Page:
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Should Lee Hughes be allowed to return to English football?



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Ed’s note: For those of you not familiar with the story, read this (2004) and this (2007).

When Lee Hughes left a Coventry pub in November 2003, having allegedly consumed large quantities of alcohol and cocaine – he got behind the wheel of his £100,000 Mercedes, he made a decision akin to pulling a trigger.

The West Bromwich Albion and former Coventry City striker was then involved in a sickening traffic incident, where his vehicle – traveling on the wrong side of a dark Meriden road – hit that of my uncle, Albert Frisby – killing one passenger, and seriously injuring my uncle and one other.

The footballer, leaving the occupants of the other vehicle for dead, fled the scene of the accident, and was not seen for thirty six hours, before he subsequently handed himself in to the Coventry police, having conveniently cleansed his body of the toxicants which would have added a significant period to his imprisonment had they been detected at the scene.

This August Hughes will be released after serving only three years of his paltry six year sentence. He is now courting an offer from Oldham football club, which would see him return to the professional game next season, to start rebuilding his career in the game.

There has been much said about the approach of Oldham Athletic, and the questionable ethics of the people behind this decision, but the upshot of it is that our national game, watched weekly by millions us of, will next season take back to it’s ranks a man who committed a cowardly and deadly crime. He killed and injured innocent people, and then showed his complete lack of compassion by leaving them to die.

Legally of course, the FA could not stop Lee Hughes from returning to the sport, there are all sorts of employment laws which would be broken should his return to work be blocked. And who can blame Oldham? For a League One club, Hughes is an exciting proposition, a player they will sign for free, and pay an average wage could score the goals which take Oldham a step closer to promotion to the Championship.

It is a risk free signing, and should it pay off, could be – financially at least – very rewarding. The fickle nature of football suggests that if Hughes scores a few goals, the Oldham fans will soon be chanting his name from the terraces of Boundary Park.

The shame in this lies again at doorstep of Mr Hughes. When he is released, he should do the decent thing and shy away from the public spotlight, ply his chosen trade abroad should he so wish. The vision of Hughes trotting out at boundary park will bring anger and grief back to those people most affected by his idiocy.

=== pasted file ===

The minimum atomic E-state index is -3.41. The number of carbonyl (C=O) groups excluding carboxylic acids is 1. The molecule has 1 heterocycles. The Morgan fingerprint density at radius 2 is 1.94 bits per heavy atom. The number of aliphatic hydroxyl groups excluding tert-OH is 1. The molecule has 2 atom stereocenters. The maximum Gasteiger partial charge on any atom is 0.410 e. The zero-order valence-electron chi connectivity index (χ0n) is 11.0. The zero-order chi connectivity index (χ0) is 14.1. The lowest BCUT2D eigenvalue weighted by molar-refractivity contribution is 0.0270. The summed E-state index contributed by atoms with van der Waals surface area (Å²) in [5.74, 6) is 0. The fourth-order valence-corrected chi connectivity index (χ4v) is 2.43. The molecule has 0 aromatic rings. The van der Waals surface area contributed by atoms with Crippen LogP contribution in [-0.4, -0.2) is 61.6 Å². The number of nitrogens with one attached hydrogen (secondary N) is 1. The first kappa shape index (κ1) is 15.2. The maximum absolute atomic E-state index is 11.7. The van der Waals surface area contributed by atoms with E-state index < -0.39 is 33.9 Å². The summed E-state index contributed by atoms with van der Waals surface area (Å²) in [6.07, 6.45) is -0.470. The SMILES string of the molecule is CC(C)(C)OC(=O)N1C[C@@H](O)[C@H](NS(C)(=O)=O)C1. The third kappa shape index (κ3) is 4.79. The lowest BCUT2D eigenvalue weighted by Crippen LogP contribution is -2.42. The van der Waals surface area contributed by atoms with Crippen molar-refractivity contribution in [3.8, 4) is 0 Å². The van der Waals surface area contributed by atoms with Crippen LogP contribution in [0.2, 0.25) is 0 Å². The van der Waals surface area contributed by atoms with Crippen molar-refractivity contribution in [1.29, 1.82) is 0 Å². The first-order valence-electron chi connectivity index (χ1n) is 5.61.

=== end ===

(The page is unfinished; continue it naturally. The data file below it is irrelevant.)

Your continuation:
The family of the deceased Mr Graham, and his wife who has also since died. My uncle, who must everyday live with the consequences of what happened, he will live the rest of his life in almost constant pain, and will never walk unaided again. His wife who had to give up work to tend to her husband, and his children who have been so affected by their fathers deteriorating health, and independence.

There are many facets to this story which raise important and unanswered questions.

Why was the sentence so short?

Why, after only serving 3 years is he even being considered for parole? His behavioral record in prison does not make him an obvious candidate for early release.

Why was he allowed to leave a pub full of people who knew he was not fit to drive, and get behind his wheel?

Hughes – people will say – has served his time. The price you pay for killing one person, and seriously injuring at least one other is apparently now 3 years. The British Justice system should be ashamed, because long after this despicable coward is released from prison, there will still be people suffering because of what he did in November 2003.

Here’s to hoping that football fans take longer to forget what this man did that the Board of Oldham Athletic seem to have done, and that they remind him at every opportunity of his failings as a human being.

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Stuart Frisby is a long-suffering Coventry City fan, currently living in Fukuoka, Japan. Originally from Coventry, Stuart has been in Liverpool for the last few years working on his degree, and writes for soccerlens when he's too angry to talk to anyone else about the ineptness of either his club or national team. When not obsessing over the state of the beautiful game, Stuart is a freelance web designer.